40. ^ "Two million? Five million? Real size of US blackouts a mystery". livemint.com. Mint. February 17, 2021. Retrieved February 17, 2021.
  41. ^ Castronuovo, Celene (February 21, 2021). "Close to 70 dead in states with severe winter weather: report". The Hill. Retrieved February 28, 2021.
  42. ^ McDonnell Nieto del Rio, Giulia; Fausset, Richard; Diaz, Johnny (February 19, 2021). "Extreme Cold Killed Texans in Their Bedrooms, Vehicles and Backyards". The New York Times. Retrieved February 19, 2021.
  43. ^ a b Alejandro Martínez Cabrera (May 27, 2021). "Texas Winter Storm Death Toll Could Be Much Higher Than The State's Count, BuzzFeed Data Review Found". Houston Public Media. Retrieved September 8, 2021.
  44. ^ "Billion-Dollar Weather and Climate Disasters: Events". NOAA. October 2021. Retrieved October 11, 2021.{{cite web}}: CS1 maint: url-status (link)
  45. ^ Ivanova, Irina (February 25, 2021). "Texas winter storm costs could top $200 billion — more than hurricanes Harvey and Ike". CBS News. Retrieved March 5, 2021.
  46. ^ Ferman, Mitchell (February 25, 2021). "Winter storm could cost Texas more money than any disaster in state history". The Texas Tribune. Retrieved March 5, 2021.
  47. ^ a b "Major Winter Storm Smashed Records in Texas, Spreading Snow, Damaging Ice From the South Into the Midwest, Northeast". weather.com. The Weather Company. February 15, 2021. Retrieved February 15, 2021.
  48. ^ a b c Lamers, Alex [@AlexJLamers] (February 16, 2021). "On Friday and Saturday, February 12-13, Seattle (Sea-Tac) and Portland (PDX) had their largest two-day snowfall in about five decades, 11.1" at Sea-Tac, most since 1972, 9.4" at PDX, most since 1968...Also further inland, 9.9" at Boise, most since 1996" (Tweet). Retrieved February 19, 2021 – via Twitter.
  49. ^ "Hundreds of Thousands Without Power in Northwest US Ice Storm | Voice of America – English". Voice of America. Associated Press. February 13, 2021. Archived from the original on February 15, 2021. Retrieved February 19, 2021.
  50. ^ "Hundreds of thousands without power in Northwest ice storm". AP News. February 13, 2021. Retrieved February 15, 2021.
  51. ^ Fries, Tynin (February 14, 2021). "Colorado snow totals for Feb. 13-14, 2021". Denver Post. Retrieved February 23, 2021.{{cite web}}: CS1 maint: url-status (link)(Subscription required.)
  52. ^ Tosterud, Grant (February 14, 2021). "Blizzard, severe weather warnings remains in effect for many parts of the state". KRQE-TV. Albuquerque, NM. Retrieved February 23, 2021.{{cite web}}: CS1 maint: url-status (link)
  53. ^ Carrillo, Edmundo (February 14, 2021). "Winter storm brings arctic weather to New Mexico". Albuquerque Journal. Retrieved February 23, 2021.{{cite web}}: CS1 maint: url-status (link)
  54. ^ Fish, Nathan J. (February 14, 2021). "Brr! Winter storm freezes Mesilla Valley". Las Cruces Sun News. Retrieved February 23, 2021.{{cite web}}: CS1 maint: url-status (link)
  55. ^ Campion, Steve (February 12, 2021). "Crews prepare for icy roads ahead of potential winter storm". ABC13. Retrieved February 14, 2021.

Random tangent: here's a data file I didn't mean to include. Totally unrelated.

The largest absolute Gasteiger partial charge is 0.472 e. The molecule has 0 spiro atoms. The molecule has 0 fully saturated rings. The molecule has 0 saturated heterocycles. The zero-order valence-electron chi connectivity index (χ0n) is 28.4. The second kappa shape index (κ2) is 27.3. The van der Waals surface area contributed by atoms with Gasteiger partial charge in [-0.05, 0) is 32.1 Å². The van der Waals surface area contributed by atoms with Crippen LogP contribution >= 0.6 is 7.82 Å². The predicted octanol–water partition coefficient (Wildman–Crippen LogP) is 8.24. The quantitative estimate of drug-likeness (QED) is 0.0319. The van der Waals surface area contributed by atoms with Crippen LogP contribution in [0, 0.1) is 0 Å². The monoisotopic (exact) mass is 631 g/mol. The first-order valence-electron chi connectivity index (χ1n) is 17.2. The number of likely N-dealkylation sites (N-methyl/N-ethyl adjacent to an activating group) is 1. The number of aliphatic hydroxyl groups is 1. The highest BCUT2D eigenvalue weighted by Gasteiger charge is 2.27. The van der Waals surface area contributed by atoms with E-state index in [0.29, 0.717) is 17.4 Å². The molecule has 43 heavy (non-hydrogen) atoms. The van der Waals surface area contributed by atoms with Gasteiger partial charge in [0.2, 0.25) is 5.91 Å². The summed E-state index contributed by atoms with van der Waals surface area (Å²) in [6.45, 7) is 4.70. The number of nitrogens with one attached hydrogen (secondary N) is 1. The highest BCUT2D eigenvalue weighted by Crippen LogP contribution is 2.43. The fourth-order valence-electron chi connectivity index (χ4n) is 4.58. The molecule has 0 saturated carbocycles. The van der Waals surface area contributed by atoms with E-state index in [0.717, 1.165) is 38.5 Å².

56. ^ McLaughlin, Kelly (February 15, 2021). "14 states face rolling blackouts amid massive winter storms, after a major US power grid declared an energy emergency". Insider. Retrieved February 15, 2021.
  57. ^ Autullo, Ryan (February 15, 2021). "'Basically we're stuck here': 40% of Austin Energy homes without power amid failed 'rotating blackouts'". Austin American-Statesman. Austin American Statesman. Archived from the original on February 15, 2021. Retrieved February 15, 2021.
  58. ^ Rojas, Rick (February 15, 2021). "Live Updates: Winter Storm Barrels Across Huge Band of U.S." The New York Times. Archived from the original on February 15, 2021. Retrieved February 15, 2021.
  59. ^ Rice, Doyle (February 15, 2021). "150M people under winter advisories, 1 dead as 'unprecedented' storm stretches across 25 states; 3.5M without power in Texas". USA Today. Archived from the original on February 15, 2021. Retrieved February 15, 2021.
  60. ^ Heinz, Frank (February 16, 2021). "Gov. Abbott Says ERCOT 'Anything But Reliable' With Millions of Customers Powerless in Record Cold". KXAS-TV. Archived from the original on February 16, 2021. Retrieved February 16, 2021.
  61. ^ Miller, Brandon (February 16, 2021). "These US cities had the coldest morning in decades – with some reaching all-time record lows". CNN. Archived from the original on February 16, 2021. Retrieved February 17, 2021.
  62. ^ "Extreme Winter Weather Causes U.S. Blackouts". earthobservatory.nasa.gov. February 16, 2021. Retrieved February 17, 2021.
  63. ^ "Multiple cities in North Texas under a boil water order as power outages continue". WFAA. February 16, 2021. Archived from the original on February 16, 2021. Retrieved February 17, 2021.
  64. ^ Bethel, Brian (February 15, 2021). "Abilene officials: We have no water due to power loss, no timetable to service return". Abilene Reporter-News. Archived from the original on February 16, 2021. Retrieved February 17, 2021.
  65. ^ Shapiro, Emily (February 17, 2021). "Houston issues boil water advisory amid winter storm: How to keep your water safe". ABC News. Archived from the original on February 18, 2021. Retrieved February 18, 2021.